• Put a resume together, no matter what job category you are in.

  • Distinguish yourself on your resume. In other words, what results did you get, what did people say about your customer service, work ethic, or team attitude? What value did you bring to the company? Put a “benefit statement” on your resume. In other words, what are you going to do for the employer? Focus on how you can help the company save money, make money, serve customers, produce a quality product, and so on. This will go a long way to get your foot in the door.

  • Find a way to get a face-to-face meeting. Some agencies don’t encourage this but how can they know how you come across unless they meet you in person? Even if you just stop in and get a few minutes with someone, you will have them as a contact.

  • Dress as if you could be hired on the spot—because you could be. For manufacturing-related jobs Dockers and a nice shirt would be fine. For office jobs, a blazer and nice slacks, for higher level jobs, a suit—however you would show up for work in your field.

  • Treat the service as if it is the only employer you want to work for. Says Raash, “I’ve had people say, ‘Well I don’t remember if I sent that in or not, I’ve called so many agencies…”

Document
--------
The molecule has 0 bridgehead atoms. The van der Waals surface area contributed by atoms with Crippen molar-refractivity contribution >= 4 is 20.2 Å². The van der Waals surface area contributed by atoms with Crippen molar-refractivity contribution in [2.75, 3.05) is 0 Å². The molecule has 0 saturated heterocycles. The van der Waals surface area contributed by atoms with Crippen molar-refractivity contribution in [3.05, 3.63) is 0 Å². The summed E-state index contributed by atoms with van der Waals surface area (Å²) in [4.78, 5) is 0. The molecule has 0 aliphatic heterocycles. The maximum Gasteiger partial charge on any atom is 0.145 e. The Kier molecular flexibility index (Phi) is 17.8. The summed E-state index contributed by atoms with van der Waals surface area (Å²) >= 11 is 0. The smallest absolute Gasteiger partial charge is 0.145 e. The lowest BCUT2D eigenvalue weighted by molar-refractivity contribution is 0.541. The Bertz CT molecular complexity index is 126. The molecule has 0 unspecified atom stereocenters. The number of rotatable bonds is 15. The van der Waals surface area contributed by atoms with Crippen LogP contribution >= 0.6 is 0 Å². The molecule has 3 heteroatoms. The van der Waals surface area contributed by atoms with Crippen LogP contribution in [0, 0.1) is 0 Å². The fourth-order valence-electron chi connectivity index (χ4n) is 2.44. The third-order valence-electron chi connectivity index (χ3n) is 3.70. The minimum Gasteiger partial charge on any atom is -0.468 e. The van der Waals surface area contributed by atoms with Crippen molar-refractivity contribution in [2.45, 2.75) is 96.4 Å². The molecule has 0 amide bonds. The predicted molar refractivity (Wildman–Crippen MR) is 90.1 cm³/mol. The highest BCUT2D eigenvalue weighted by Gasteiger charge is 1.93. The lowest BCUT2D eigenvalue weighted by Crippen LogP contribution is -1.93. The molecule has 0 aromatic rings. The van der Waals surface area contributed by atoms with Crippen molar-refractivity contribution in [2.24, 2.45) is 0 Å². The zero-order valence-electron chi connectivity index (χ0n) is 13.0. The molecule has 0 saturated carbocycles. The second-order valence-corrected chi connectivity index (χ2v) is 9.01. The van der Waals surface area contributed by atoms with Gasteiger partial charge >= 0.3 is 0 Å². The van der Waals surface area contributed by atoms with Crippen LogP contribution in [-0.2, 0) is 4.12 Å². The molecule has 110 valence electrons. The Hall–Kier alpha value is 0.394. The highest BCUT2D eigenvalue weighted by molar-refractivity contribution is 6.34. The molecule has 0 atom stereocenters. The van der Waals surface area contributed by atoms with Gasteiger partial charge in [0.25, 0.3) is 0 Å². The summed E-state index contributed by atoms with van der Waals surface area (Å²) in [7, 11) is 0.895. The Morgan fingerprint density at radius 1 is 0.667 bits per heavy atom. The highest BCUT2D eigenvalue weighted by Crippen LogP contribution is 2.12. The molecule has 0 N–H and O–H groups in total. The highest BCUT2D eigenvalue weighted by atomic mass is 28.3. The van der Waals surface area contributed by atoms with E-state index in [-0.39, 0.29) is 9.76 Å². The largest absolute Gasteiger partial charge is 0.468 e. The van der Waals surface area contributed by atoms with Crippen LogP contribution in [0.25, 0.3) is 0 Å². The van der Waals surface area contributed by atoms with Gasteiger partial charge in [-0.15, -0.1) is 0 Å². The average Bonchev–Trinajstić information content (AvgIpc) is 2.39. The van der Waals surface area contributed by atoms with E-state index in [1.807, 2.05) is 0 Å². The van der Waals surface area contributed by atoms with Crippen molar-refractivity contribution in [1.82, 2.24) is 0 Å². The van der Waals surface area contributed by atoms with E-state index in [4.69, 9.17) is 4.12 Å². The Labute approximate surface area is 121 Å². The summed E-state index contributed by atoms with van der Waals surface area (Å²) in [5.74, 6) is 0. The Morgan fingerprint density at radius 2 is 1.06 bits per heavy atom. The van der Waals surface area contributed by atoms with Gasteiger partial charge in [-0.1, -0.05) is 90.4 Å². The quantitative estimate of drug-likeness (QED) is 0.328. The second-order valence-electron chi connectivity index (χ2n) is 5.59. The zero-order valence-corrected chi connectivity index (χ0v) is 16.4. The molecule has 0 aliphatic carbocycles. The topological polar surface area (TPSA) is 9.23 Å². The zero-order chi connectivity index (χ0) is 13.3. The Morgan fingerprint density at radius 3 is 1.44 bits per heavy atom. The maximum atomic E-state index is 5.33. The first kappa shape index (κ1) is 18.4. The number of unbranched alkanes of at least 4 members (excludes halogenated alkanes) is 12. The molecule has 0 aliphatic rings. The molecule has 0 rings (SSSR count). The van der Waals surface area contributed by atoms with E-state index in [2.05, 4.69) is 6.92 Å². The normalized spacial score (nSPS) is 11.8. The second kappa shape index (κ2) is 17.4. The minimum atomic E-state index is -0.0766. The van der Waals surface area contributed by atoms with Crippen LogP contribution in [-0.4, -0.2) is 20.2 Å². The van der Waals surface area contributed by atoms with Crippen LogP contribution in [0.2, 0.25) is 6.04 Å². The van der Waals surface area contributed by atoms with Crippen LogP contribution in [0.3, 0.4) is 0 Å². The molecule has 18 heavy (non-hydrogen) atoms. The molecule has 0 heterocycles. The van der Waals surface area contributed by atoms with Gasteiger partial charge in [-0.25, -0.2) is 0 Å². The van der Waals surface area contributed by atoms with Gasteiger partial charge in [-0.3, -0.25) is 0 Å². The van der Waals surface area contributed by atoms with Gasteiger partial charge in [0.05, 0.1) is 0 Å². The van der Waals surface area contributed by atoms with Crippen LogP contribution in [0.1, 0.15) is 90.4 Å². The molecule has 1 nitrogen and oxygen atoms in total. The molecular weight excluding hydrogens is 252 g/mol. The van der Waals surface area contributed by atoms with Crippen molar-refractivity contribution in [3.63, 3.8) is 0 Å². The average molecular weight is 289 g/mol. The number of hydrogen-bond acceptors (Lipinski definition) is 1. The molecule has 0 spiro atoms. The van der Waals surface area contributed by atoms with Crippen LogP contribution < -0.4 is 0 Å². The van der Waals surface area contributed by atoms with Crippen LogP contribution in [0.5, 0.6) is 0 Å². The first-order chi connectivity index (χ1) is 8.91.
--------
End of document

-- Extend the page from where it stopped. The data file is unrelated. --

• Don’t be so quick to turn down project work. Project work often turns into a good job because the employer falls in love with the person. Companies are gun shy and don’t want to offer jobs before they test someone out.

  • Write a hand-written thank you note. “I can count on one hand the number of personalized thank you notes I’ve received. Those people really stand out in my mind—and when you realize we can be in contact with 100 people a day-- that’s a big advantage. I don’t care if you go out to your car and write the note and bring it in and leave it at the front desk…it makes a difference.

  • The jobs dictate the salary, and the staffing service determines what the job will pay, so there isn’t as much room for negotiation. However, if you do a good job for an employer, you are in an excellent position to negotiate based upon how much they can see you’re worth.